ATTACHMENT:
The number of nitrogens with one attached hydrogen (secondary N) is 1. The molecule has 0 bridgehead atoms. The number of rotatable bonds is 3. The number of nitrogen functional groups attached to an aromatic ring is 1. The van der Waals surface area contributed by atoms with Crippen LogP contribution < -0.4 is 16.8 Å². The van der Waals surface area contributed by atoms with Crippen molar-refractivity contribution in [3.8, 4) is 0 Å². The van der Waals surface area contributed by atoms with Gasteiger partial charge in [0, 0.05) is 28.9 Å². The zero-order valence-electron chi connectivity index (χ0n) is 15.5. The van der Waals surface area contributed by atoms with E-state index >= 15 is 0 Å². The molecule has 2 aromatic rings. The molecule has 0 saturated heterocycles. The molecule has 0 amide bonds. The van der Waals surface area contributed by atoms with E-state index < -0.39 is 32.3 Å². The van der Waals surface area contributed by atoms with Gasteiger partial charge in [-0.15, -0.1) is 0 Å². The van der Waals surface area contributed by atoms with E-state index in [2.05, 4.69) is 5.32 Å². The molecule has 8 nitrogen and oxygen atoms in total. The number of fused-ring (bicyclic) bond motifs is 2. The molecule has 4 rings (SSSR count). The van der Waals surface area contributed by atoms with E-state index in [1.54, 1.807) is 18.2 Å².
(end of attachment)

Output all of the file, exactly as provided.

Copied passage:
The number of nitrogens with one attached hydrogen (secondary N) is 1. The molecule has 0 bridgehead atoms. The number of rotatable bonds is 3. The number of nitrogen functional groups attached to an aromatic ring is 1. The van der Waals surface area contributed by atoms with Crippen LogP contribution < -0.4 is 16.8 Å². The van der Waals surface area contributed by atoms with Crippen molar-refractivity contribution in [3.8, 4) is 0 Å². The van der Waals surface area contributed by atoms with Gasteiger partial charge in [0, 0.05) is 28.9 Å². The zero-order valence-electron chi connectivity index (χ0n) is 15.5. The van der Waals surface area contributed by atoms with E-state index >= 15 is 0 Å². The molecule has 2 aromatic rings. The molecule has 0 saturated heterocycles. The molecule has 0 amide bonds. The van der Waals surface area contributed by atoms with E-state index < -0.39 is 32.3 Å². The van der Waals surface area contributed by atoms with Gasteiger partial charge in [-0.15, -0.1) is 0 Å². The van der Waals surface area contributed by atoms with E-state index in [2.05, 4.69) is 5.32 Å². The molecule has 8 nitrogen and oxygen atoms in total. The number of fused-ring (bicyclic) bond motifs is 2. The molecule has 4 rings (SSSR count). The van der Waals surface area contributed by atoms with E-state index in [1.54, 1.807) is 18.2 Å².